http://www.newstatesman.com/culture/2015/08/redeeming-octopus-most-remarkable-creature-our-nightmares

Here’s what happens when you try to replicate climate contrarian papers

climate, science, replication, contrarian, climate change, climate denial

Those who reject the 97% expert consensus on human-caused global warming often invoke Galileo as an example of when the scientific minority overturned the majority view. In reality, climate contrarians have almost nothing in common with Galileo, whose conclusions were based on empirical scientific evidence, supported by many scientific contemporaries, and persecuted by the religious-political establishment. Nevertheless, there’s a slim chance that the 2–3% minority is correct and the 97% climate consensus is wrong. To evaluate that possibility, a new paper published in the journal of Theoretical and Applied Climatology examines a selection of contrarian climate science research and attempts to replicate their results. The idea is that accurate scientific research should be replicable, and through replication we can also identify any methodological flaws in that research. The study also seeks to answer the question, why do these contrarian papers come to a different conclusion than 97% of the climate science literature?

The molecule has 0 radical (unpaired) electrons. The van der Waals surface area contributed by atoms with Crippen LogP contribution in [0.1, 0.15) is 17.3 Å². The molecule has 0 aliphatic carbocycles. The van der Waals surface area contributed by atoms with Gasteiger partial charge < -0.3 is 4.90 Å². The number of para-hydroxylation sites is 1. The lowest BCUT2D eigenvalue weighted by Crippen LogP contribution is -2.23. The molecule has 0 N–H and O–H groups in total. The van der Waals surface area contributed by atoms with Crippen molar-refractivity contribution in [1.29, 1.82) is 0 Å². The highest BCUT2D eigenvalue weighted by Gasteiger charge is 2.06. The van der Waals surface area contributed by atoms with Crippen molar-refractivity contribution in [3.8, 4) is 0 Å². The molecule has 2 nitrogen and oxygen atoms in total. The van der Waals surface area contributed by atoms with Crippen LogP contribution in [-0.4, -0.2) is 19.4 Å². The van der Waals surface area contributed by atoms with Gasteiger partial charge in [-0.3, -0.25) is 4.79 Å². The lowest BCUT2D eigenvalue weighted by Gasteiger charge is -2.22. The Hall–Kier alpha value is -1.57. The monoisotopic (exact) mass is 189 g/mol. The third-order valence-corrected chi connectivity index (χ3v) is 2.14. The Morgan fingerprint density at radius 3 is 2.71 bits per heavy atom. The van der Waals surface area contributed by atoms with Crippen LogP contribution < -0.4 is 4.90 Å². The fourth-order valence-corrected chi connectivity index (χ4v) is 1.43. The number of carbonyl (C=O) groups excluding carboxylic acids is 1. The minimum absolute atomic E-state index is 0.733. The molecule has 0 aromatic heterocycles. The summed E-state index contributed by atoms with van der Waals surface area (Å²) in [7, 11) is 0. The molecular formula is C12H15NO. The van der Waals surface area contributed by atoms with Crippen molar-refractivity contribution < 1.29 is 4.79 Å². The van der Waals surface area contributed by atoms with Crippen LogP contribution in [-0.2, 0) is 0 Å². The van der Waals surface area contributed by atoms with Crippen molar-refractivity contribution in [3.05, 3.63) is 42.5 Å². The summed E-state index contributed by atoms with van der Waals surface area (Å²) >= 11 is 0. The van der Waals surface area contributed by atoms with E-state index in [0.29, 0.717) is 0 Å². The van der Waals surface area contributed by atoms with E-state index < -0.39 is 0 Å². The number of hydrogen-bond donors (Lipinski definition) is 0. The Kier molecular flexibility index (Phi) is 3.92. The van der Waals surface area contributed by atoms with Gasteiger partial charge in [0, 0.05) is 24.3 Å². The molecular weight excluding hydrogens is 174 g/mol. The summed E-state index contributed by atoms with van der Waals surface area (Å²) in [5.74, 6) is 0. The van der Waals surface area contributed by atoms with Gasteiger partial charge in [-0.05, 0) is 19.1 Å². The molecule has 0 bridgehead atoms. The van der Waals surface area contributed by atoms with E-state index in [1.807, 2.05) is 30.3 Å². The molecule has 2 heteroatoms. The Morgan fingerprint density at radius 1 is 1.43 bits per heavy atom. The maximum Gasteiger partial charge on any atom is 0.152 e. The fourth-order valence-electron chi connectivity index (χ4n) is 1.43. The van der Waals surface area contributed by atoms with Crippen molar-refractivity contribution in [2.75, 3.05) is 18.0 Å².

http://www.theguardian.com/environment/climate-consensus–97-per-cent/2015/aug/25/heres-what-happens-when-you-try-to-replicate-climate-contrarian-papers

Transsiberian Slitscan Test - section9.co.uk Between March and April, 2015, my partner and I travelled over 10,000km. We covered…